Andrew Renneisen | Photo EditorFootball
Ground attack: Syracuse looks to stop Stony Brook’s vaunted running game
The game against Western Illinois still stands out to Scott Shafer. Five jobs and more than a decade ago, Shafer was a member of the Northern Illinois coaching staff when his Huskies took on a Football Championship Subdivision team with a slew of former Division-I players.
He runs through the breakdown with ease: six kids that started their careers in the Big Ten, Southeastern Conference or Mid-American Conference only to wind up at Western Illinois.
“If you look across the board, there are a lot of kids that signed Division I and transferred,” said Shafer, the Syracuse defensive coordinator.
But he has faced perhaps no FCS player with more D-I accomplishments than running back Marcus Coker, who ran for 1,384 yards in his sophomore season at Iowa in 2011 before transferring to Stony Brook. Now Coker is part of a loaded Seawolves (2-0) backfield that averages 411 rushing yards per game and should provide a test at 4 p.m. Saturday inside the Carrier Dome as Syracuse (0-2) looks for its first win of the season.
It would be easy for the Orange to pay no mind to the rushing statistics Stony Brook accumulated through its first two games, writing them off to a lower level of competition as part of the FCS. But Syracuse linebacker Dan Vaughan said any team that rushes for 521 yards and nine touchdowns, as the Seawolves did last week against Pace, must be taken seriously.
“Any time you face a team that can put up close to 600 yards of offense, I don’t care what level it’s at,” Vaughan said. “That’s a big deal.”
Though Coker’s name carries the most clout, he is certainly not the only Stony Brook tailback who can run wild against an opposing defense. The Seawolves have four different rushers with more than 140 yards already this season, including Miguel Maysonet, who leads the team with 225 yards and a touchdown.
Coker, who is still adjusting to a new scheme and new teammates, scored in the season opener against Central Connecticut and earned the start last week against Pace.
“I think Maysonet is probably a little bit more shifty, and Coker will run it right down your throat,” Shafer said. “They are a little bit different, they really are. But they are incredibly competitive. You can tell that they’re fighting for reps, too.”
Shafer said that Stony Brook’s offensive line is a strong one led by sophomore center Mike Lisi and junior right tackle Michael Bamiro. He highlighted Lisi’s athleticism and ability to pull around the edge as two of his strengths, and said Bamiro’s 6-foot-8-inch, 345-pound frame is simply monstrous.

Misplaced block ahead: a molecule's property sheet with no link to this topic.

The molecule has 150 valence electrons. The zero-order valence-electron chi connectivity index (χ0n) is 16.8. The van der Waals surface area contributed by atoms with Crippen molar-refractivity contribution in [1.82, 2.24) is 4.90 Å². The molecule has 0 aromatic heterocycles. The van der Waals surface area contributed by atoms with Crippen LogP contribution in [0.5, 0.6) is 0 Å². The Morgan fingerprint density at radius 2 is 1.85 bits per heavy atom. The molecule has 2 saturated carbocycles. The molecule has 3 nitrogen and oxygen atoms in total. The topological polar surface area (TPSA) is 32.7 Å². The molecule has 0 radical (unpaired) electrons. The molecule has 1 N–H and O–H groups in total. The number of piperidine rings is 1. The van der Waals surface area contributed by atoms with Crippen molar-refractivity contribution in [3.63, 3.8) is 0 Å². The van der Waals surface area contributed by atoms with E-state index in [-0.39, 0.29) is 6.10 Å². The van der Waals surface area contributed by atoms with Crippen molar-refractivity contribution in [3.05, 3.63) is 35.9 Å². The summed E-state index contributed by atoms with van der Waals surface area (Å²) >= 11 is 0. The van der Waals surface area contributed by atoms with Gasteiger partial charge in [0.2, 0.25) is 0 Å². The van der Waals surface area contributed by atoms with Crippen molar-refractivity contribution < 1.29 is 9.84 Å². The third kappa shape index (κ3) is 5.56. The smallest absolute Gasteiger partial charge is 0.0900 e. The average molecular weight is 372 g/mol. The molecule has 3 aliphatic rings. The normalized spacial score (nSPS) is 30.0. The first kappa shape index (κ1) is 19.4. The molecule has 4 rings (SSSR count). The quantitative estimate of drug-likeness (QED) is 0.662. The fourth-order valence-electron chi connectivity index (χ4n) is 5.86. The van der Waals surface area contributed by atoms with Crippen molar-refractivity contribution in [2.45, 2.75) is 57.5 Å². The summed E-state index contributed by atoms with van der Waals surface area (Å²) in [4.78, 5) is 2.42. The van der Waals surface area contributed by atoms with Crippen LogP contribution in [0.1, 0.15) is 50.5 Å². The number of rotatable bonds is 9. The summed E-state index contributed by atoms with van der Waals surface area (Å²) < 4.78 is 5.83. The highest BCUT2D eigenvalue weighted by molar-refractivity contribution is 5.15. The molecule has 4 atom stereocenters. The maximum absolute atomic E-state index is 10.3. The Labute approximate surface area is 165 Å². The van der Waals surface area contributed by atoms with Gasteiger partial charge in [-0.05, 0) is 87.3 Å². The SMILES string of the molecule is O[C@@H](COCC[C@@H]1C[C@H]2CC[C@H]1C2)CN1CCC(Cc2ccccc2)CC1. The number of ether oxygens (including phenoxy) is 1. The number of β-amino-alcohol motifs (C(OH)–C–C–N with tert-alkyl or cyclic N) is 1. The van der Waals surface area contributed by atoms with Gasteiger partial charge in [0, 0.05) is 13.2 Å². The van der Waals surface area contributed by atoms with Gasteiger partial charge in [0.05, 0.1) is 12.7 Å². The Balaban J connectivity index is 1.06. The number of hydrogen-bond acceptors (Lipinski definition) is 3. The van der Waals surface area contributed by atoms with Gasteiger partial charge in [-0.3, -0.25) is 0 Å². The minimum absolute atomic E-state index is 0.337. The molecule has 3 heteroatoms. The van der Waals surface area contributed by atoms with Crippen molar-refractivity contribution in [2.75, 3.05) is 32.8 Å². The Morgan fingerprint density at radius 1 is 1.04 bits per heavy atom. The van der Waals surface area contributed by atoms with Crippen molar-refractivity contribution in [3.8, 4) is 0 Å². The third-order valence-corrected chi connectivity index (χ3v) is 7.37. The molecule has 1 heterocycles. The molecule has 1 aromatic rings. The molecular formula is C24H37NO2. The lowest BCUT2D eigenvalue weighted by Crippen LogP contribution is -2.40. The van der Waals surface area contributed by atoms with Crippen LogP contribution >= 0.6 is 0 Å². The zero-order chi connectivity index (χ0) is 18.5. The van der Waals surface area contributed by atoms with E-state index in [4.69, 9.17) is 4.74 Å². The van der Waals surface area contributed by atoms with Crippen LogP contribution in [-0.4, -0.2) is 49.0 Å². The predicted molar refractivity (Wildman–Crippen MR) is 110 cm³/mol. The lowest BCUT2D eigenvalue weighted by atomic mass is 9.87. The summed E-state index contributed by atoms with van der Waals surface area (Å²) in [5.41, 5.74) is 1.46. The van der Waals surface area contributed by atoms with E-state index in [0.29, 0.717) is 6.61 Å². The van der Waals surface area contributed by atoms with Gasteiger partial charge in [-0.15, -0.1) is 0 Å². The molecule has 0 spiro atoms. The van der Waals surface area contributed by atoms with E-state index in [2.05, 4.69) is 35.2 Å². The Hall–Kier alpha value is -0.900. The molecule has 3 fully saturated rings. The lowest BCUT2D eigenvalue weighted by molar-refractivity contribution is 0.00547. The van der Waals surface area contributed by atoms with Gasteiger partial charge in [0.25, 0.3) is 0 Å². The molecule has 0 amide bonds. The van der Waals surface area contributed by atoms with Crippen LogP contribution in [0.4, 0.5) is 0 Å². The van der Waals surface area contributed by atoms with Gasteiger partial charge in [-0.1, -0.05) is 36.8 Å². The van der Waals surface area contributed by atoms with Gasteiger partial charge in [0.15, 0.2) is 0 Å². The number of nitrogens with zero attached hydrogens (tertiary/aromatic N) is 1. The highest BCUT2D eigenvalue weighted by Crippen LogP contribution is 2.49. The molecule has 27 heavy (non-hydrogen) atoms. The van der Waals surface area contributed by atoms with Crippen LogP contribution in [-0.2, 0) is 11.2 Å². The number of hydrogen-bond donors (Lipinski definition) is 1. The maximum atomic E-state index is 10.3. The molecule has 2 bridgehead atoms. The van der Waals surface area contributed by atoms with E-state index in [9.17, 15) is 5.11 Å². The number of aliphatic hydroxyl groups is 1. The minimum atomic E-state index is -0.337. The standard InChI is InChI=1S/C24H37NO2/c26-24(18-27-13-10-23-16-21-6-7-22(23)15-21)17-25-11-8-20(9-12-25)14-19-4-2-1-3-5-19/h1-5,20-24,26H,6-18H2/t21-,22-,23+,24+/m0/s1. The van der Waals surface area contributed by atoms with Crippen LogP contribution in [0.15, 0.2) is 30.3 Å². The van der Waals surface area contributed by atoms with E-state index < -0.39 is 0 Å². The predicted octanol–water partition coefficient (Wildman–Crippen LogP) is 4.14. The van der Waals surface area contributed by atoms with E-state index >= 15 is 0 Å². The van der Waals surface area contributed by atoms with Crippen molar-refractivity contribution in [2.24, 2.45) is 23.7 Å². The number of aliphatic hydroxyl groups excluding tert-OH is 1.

Put together, the line guided the Stony Brook offense to the top of the FCS in total offense with 591 yards per game through the first two weeks of the season — nearly 50 yards more than any other team in the country.
“They’ve got a bunch of big old offensive lineman there that have played a lot of football that do a good job pulling,” Shafer said. “They try to get you on the edge, and then those (running backs) can slash it back against the grain. They’re a very good offense.”
It presents Syracuse’s defense with a platform to stifle a unit that is yet to be contained in 2012. Defensive tackle Jay Bromley said any team that comes into a game determined to run the ball 60 or 70 times — the Seawolves ran it 57 times last week — is disrespecting its opponent.
So Bromley and Co. plan to come out fiery on Saturday, prepared for a physical battle with bragging rights up for grabs if the Orange can become the first defense to slow down Stony Brook.
“We can’t let anyone come in and run the ball down our throats,” he said.
Yet that will undoubtedly be Stony Brook’s goal, as the Seawolves’ quarterbacks have attempted only 25 passes through two games. To put that in context, SU’s Ryan Nassib threw 65 passes in Week 1 alone.
That’s why Bromley said the plan is to hit Stony Brook’s offensive linemen hard on Saturday and hopefully shut down the run. He said the Seawolves have no interest in passing the ball, and if the Orange can force them to do so, the game will likely be tilted in Syracuse’s favor.
Every defensive lineman loves to take on a quarterback like Southern California’s Matt Barkley, since it’s a chance to get a few sacks against a pass-happy offense. But it’s the smash-mouth game that linemen love, so Saturday should be fun.
“This game is not on the linebackers, it’s not on the defensive backs, it’s on us,” Bromley said. “They want to put their hand in the ground and run the ball, so we have to show them that we’re not going to back down from anybody.”
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